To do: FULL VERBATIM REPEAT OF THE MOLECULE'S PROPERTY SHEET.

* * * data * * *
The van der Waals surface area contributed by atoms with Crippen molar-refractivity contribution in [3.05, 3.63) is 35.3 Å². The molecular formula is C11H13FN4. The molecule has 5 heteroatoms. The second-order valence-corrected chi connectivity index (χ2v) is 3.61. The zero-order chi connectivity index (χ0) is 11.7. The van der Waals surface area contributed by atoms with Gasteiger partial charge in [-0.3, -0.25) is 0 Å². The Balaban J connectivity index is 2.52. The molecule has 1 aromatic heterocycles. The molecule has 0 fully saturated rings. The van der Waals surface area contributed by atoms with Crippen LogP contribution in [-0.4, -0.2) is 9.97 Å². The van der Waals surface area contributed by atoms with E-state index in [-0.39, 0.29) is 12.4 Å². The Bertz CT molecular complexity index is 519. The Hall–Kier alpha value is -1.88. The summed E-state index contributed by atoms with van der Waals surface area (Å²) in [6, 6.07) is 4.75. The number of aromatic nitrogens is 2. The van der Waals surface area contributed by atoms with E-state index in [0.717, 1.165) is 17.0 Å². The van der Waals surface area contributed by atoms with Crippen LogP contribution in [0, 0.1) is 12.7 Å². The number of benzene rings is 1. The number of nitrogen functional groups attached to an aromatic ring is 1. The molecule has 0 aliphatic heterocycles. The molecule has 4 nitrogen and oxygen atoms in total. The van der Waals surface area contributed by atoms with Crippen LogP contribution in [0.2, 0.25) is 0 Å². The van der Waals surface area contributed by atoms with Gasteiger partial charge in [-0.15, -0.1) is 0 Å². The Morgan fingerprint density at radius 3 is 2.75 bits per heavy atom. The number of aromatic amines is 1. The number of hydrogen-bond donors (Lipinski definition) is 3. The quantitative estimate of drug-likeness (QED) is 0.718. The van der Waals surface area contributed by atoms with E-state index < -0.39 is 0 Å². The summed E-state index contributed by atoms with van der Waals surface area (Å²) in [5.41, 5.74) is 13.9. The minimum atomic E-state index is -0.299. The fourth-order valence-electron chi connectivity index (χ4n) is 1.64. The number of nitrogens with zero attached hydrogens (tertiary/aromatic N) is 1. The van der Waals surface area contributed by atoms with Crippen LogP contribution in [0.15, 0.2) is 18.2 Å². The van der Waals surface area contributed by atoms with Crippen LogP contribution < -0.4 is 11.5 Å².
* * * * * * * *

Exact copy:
The van der Waals surface area contributed by atoms with Crippen molar-refractivity contribution in [3.05, 3.63) is 35.3 Å². The molecular formula is C11H13FN4. The molecule has 5 heteroatoms. The second-order valence-corrected chi connectivity index (χ2v) is 3.61. The zero-order chi connectivity index (χ0) is 11.7. The van der Waals surface area contributed by atoms with Gasteiger partial charge in [-0.3, -0.25) is 0 Å². The Balaban J connectivity index is 2.52. The molecule has 1 aromatic heterocycles. The molecule has 0 fully saturated rings. The van der Waals surface area contributed by atoms with Crippen LogP contribution in [-0.4, -0.2) is 9.97 Å². The van der Waals surface area contributed by atoms with E-state index in [-0.39, 0.29) is 12.4 Å². The Bertz CT molecular complexity index is 519. The Hall–Kier alpha value is -1.88. The summed E-state index contributed by atoms with van der Waals surface area (Å²) in [6, 6.07) is 4.75. The number of aromatic nitrogens is 2. The van der Waals surface area contributed by atoms with E-state index in [0.717, 1.165) is 17.0 Å². The van der Waals surface area contributed by atoms with Crippen LogP contribution in [0, 0.1) is 12.7 Å². The number of benzene rings is 1. The number of nitrogen functional groups attached to an aromatic ring is 1. The molecule has 0 aliphatic heterocycles. The molecule has 4 nitrogen and oxygen atoms in total. The van der Waals surface area contributed by atoms with Crippen LogP contribution in [0.2, 0.25) is 0 Å². The van der Waals surface area contributed by atoms with Gasteiger partial charge in [-0.15, -0.1) is 0 Å². The Morgan fingerprint density at radius 3 is 2.75 bits per heavy atom. The number of aromatic amines is 1. The number of hydrogen-bond donors (Lipinski definition) is 3. The quantitative estimate of drug-likeness (QED) is 0.718. The van der Waals surface area contributed by atoms with E-state index < -0.39 is 0 Å². The summed E-state index contributed by atoms with van der Waals surface area (Å²) in [5.41, 5.74) is 13.9. The minimum atomic E-state index is -0.299. The fourth-order valence-electron chi connectivity index (χ4n) is 1.64. The number of nitrogens with zero attached hydrogens (tertiary/aromatic N) is 1. The van der Waals surface area contributed by atoms with Crippen LogP contribution in [0.15, 0.2) is 18.2 Å². The van der Waals surface area contributed by atoms with Crippen LogP contribution < -0.4 is 11.5 Å².